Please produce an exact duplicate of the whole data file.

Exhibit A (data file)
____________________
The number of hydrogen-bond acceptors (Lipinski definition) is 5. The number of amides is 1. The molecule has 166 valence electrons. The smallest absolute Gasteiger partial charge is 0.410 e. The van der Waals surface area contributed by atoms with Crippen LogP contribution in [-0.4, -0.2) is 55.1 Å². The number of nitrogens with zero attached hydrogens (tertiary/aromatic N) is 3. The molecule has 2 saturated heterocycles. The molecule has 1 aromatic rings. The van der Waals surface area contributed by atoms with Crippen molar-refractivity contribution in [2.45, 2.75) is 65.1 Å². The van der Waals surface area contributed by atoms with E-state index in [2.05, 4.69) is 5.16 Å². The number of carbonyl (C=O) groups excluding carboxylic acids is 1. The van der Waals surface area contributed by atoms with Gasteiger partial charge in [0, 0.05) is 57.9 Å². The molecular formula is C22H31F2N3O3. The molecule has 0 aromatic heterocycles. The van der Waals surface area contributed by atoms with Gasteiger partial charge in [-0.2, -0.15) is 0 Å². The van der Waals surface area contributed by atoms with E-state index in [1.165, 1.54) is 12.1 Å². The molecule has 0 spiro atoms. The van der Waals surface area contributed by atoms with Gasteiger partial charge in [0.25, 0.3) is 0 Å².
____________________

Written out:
The number of hydrogen-bond acceptors (Lipinski definition) is 5. The number of amides is 1. The molecule has 166 valence electrons. The smallest absolute Gasteiger partial charge is 0.410 e. The van der Waals surface area contributed by atoms with Crippen LogP contribution in [-0.4, -0.2) is 55.1 Å². The number of nitrogens with zero attached hydrogens (tertiary/aromatic N) is 3. The molecule has 2 saturated heterocycles. The molecule has 1 aromatic rings. The van der Waals surface area contributed by atoms with Crippen molar-refractivity contribution in [2.45, 2.75) is 65.1 Å². The van der Waals surface area contributed by atoms with E-state index in [2.05, 4.69) is 5.16 Å². The number of carbonyl (C=O) groups excluding carboxylic acids is 1. The van der Waals surface area contributed by atoms with Gasteiger partial charge in [0, 0.05) is 57.9 Å². The molecular formula is C22H31F2N3O3. The molecule has 0 aromatic heterocycles. The van der Waals surface area contributed by atoms with Gasteiger partial charge in [-0.2, -0.15) is 0 Å². The van der Waals surface area contributed by atoms with E-state index in [1.165, 1.54) is 12.1 Å². The molecule has 0 spiro atoms. The van der Waals surface area contributed by atoms with Gasteiger partial charge in [0.25, 0.3) is 0 Å².